Adrian Huntelar was appointed Vice-President University Affairs of the University of Toronto Students’ Union (UTSU) at its Board of Directors meeting on November 25. The meeting also addressed the Landmark Project and reviewed executive reports.
Vice-President University Affairs
The Vice-President University Affairs position had been vacant since the resignation of Carina Zhang on September 3. The Board of Directors appointed Huntelar, previously one of seven General Equity Directors, to fill the vacancy.
Huntelar, a third-year Political Science and Peace, Conflict, and Justice Studies student, said that he has “a tangible plan of action” and “a track record of stabilizing turbulent positions” as well as making progress for students — characteristics he said were important for the position.
His blueprint for the rest of the academic year includes improving food security on campus.
“It’s way too hard to find healthy, affordable food that also accommodates dietary restrictions, and is also accessible to commuter students,” he said. “Forty per cent of students in Canada are food insecure; I think that’s unacceptable.”
With regard to dealing with the university administration as part of his portfolio, Huntelar emphasized his “strong working relationship” with the Vice-Provost Students and the Vice-Provost International Student Experience.
“On a number of issues, if the student community moves first and we do the work to improve the situation on campus, and then we challenge the administration to do the same, we’ll create a race to the top,” he said. “We do better, they do better, we do better, they do better. The result is a better campus for everybody.”
The deliberation process, which included a presentation and questioning period, was conducted in camera.
Huntelar’s appointment comes after last month’s failed motion to consolidate the posts of Vice-President University Affairs and Vice-President External into one Vice-President Advocacy position.
The consolidation was intended to cut salary expenses in view of the union’s structural deficit from the Student Commons project. At the UTSU’s Annual General Meeting (AGM), Anne Boucher, Vice-President External, argued that given the long hours she puts into her work, advocacy would be severely undercut by combining the two positions.
Huntelar himself argued in favour of keeping the position, saying that “frivolous” expenses like miscellaneous spending, transportation, and executive phone plans were the problem, not salaries.
Daman Singh, Vice-President Internal, said during the AGM discussion that students should not oppose the elimination of old positions just because “they want to run for it.” After this remark was met by audible objections, Singh apologized for the comment.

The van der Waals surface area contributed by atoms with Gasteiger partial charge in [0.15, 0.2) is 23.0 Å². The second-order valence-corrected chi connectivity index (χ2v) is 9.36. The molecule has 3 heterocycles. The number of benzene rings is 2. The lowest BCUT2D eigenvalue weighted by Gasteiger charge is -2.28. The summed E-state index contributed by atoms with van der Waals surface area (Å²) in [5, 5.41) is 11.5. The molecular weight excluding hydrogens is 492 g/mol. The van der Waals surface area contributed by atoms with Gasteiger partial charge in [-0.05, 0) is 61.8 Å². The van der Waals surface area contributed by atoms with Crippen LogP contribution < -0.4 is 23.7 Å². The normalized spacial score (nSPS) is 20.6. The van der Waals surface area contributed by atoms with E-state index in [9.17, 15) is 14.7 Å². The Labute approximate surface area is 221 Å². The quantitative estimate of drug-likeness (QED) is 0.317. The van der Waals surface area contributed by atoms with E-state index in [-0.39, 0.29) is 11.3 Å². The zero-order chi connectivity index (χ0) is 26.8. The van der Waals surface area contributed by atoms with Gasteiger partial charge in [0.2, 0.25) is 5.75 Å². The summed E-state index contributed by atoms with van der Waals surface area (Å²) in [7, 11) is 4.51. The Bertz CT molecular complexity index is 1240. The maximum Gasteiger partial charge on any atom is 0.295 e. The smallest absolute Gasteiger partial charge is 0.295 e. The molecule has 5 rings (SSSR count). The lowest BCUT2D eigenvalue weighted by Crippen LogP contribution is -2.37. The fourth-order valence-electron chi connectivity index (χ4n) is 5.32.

Donald Ainslie, Principal of University College (UC), also gave a presentation on the proposed Landmark Project. The project is a plan by administrators to pedestrianize and beautify four core areas of the St. George campus, including King’s College Circle, the Sir Daniel Wilson quadrangle at UC, the area around back campus, and Hart House Circle.
Although cars will have limited access to King’s College Circle, Ainslie emphasized that pedestrians will have priority. The project aims to raise $20 million, $2 million of which has already been gifted by the University of Toronto Alumni Association and the University of Toronto.
The board also discussed the reports from members of the executive. Boucher did not submit her report on time, so it will be taken up at the December meeting.
The executive reports generated a significant amount of review from the members. Kassandra Neranjan, Academic Director for Humanities, brought up the issue that, while some individual board directors did not agree with the university-mandated leave of absence policy, Memmel had called it a “positive development” in his report.
Another contentious report came from Chimwemwe Alao, Vice-President Equity, whose report addressed the Canadian Federation of Students (CFS) and U of T professor Jordan Peterson.
“A group of graduate students associated with the Women and Gender Studies Institute reached out to me in order to discuss ways that I can support their organizing against Jordan Peterson,” said Alao in his report. “They had expressed interest in getting the CFS and member locals to also publicly condemn Peterson and show solidarity in their organizing.”
Alao brought forward an emergency motion on behalf of the graduate students at the November 17 to November 20 CFS National General Meeting. It passed unanimously, calling on all CFS-member unions to publicly condemn Peterson.